Science Author Ted Selker See Headphones as Key to Voting Reform
The nationwide push to require that electronic voting machines provide printed paper receipts for vote verification may create unnecessary complexity to voting and voting administration, according to Ted Selker, the author of a new Science paper who testified before Congress on Tuesday 21 June.
Though paper receipts have been hailed by many election reform advocates as a way to protect against fraud and errors in electronic voting systems, Selker, an MIT professor and co-director of the Caltech/MIT Voting Technology Project, recommended that voters be given headphones in the voting booth rather than a paper receipt after the vote.
In his testimony before the Senate Committee on Rules and Administration, Selker said his research found significant promise for a Verified Audio Audit Transcript Trail system. With the paper trail system, a voter receives a paper receipt from a printer attached to an electronic voting machine to verify that the vote was recorded properly, Selker said. A voter using the audio trail system puts on headphones in the voting booth and hears an audio confirmation for each selection.
Selker's policy position is detailed in a paper in the 24 June issue of Science. His research can be found at the voting technology project Web site.
One major difference between the two systems, testified Selker, is that when using a paper trail, the verification occurs at the end of the voting process, giving the voter time to forget the original selections. With the audio trail system, the verification is done throughout the voting process, combining the audio and visual perceptions, thus creating a more engaging and effective voting process.
In order to compare the audio trail system with the paper one, Selker's research team conducted a study which, among other things, tested how many errors users were able to find with each system. The results suggested that people are much more likely to notice errors when given a combination of visual and audio prompts.
"The numbers at each level are quite startling," testified Selker. "Out of 108 [simulated] elections that contained errors, 14 errors were reported to us in the [audio trail] audit, while no errors were reported in the [paper trail] audit."
At Tuesday's packed hearing on publicly verifiable elections, Selker was joined by Conny B. McCormack, Los Angeles County registrar-recorder and clerk, who expressed similar sentiments about the use of a paper trail system. McCormack testified that based on her 23 years of experience as a county election official, she believes the addition of the paper trail component to states' voting systems "could, unintentionally, shatter the system and significantly erode public confidence in the process." She explained that a federal paper-trail mandate would add significant cost and complexity to the voting process.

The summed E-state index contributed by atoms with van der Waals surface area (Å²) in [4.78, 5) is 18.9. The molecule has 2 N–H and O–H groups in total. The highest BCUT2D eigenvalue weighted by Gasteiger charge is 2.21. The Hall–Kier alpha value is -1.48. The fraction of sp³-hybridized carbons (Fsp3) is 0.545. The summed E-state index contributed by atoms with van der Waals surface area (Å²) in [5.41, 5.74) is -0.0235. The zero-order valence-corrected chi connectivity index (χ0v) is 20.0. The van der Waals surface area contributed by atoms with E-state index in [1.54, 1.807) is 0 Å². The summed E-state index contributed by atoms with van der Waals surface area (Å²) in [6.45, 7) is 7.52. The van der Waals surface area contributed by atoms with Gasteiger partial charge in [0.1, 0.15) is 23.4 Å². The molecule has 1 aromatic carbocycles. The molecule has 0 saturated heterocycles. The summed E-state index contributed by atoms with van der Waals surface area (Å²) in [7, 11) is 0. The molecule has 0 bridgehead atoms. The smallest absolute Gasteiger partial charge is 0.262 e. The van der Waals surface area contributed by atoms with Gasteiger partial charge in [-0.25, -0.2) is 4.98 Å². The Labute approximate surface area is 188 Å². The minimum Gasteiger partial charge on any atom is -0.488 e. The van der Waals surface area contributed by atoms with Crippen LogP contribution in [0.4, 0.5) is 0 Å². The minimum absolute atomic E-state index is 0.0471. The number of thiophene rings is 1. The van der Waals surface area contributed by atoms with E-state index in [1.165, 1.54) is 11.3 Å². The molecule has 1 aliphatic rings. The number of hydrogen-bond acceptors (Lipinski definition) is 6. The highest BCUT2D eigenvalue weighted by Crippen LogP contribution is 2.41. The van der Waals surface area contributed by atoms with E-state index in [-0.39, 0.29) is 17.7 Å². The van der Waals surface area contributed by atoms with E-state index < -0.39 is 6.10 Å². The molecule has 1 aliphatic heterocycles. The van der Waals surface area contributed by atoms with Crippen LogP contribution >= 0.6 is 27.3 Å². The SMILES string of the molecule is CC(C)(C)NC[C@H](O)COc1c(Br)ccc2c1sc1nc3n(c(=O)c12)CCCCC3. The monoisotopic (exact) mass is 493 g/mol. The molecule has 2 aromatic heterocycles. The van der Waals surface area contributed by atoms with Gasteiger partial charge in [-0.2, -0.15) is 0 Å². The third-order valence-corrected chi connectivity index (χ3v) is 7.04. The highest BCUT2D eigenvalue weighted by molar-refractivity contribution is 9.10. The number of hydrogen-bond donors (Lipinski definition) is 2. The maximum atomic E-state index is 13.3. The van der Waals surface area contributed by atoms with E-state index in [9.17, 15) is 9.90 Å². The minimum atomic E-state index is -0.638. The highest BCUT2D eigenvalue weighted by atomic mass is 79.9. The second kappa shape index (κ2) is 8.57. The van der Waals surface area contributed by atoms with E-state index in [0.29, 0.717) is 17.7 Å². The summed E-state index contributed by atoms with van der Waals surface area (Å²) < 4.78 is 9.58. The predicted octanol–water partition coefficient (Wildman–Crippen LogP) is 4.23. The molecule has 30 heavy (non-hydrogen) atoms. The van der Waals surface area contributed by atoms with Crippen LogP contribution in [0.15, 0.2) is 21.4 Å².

In his testimony and in his new Science paper, Selker suggests that before paper-trail printers are mandated, officials should evaluate their effectiveness and not obviate other, possibly better, methods.
"An ideal system would improve voting accuracy even as it creates a back-up record for auditing purposesinstead of increasing the opportunities for mistakes by adding complexity, as the paper-trail method does," Selker writes in his Science paper.
He believes that technological improvements can only succeed if they are supplemented with improved training and procedures. The Science paper points to Charles Stewart's research, which showed that the most dramatic improvements occurred in states that invested heavily in not only new technology, but also in training and voter education. In his Science paper, Selker briefly describes the successful and unsuccessful use of voting technology and auditing practices in various states.
Several other expert witnesses at the hearing presented their experiences with voting technology and offered suggestions for improving the current systems. Stanford University computer science Professor David L. Dill testified that it is impossible to create a secure electronic voting machine. Suggesting that electronic voting is "hostile" to election transparency, he said a return to a paper ballot system would make elections more trustworthy.
Also testifying was Jim Dickson, vice president of government affairs for the American Association of People with Disabilities. Dickson opposed potential legislation mandating the use of the paper-trail system, or voting receipts, saying the method has not been properly tested. And, he said, because the voting system requires third-party assistance, it can prevent disabled Americans from voting secretly and independently.
Dickson, who is blind, recounted several humiliating voting experiences, one of which was of an election poll worker publicly expressing displeasure with Dickson's choice of candidates as the worker helped Dickson cast his ballot.
"There's no perfect system," said U.S. Sen. Christopher J. Dodd (D-Conn.), ranking member of the committee and author of the Help America Vote Act of 2000, which introduced some important advances to the voting process. "There's a variety of ways of getting the same result without mandating that all states use the same system." He suggested allowing the states flexibility in choosing a voter verification system, but within specific parameters.
27 June 2005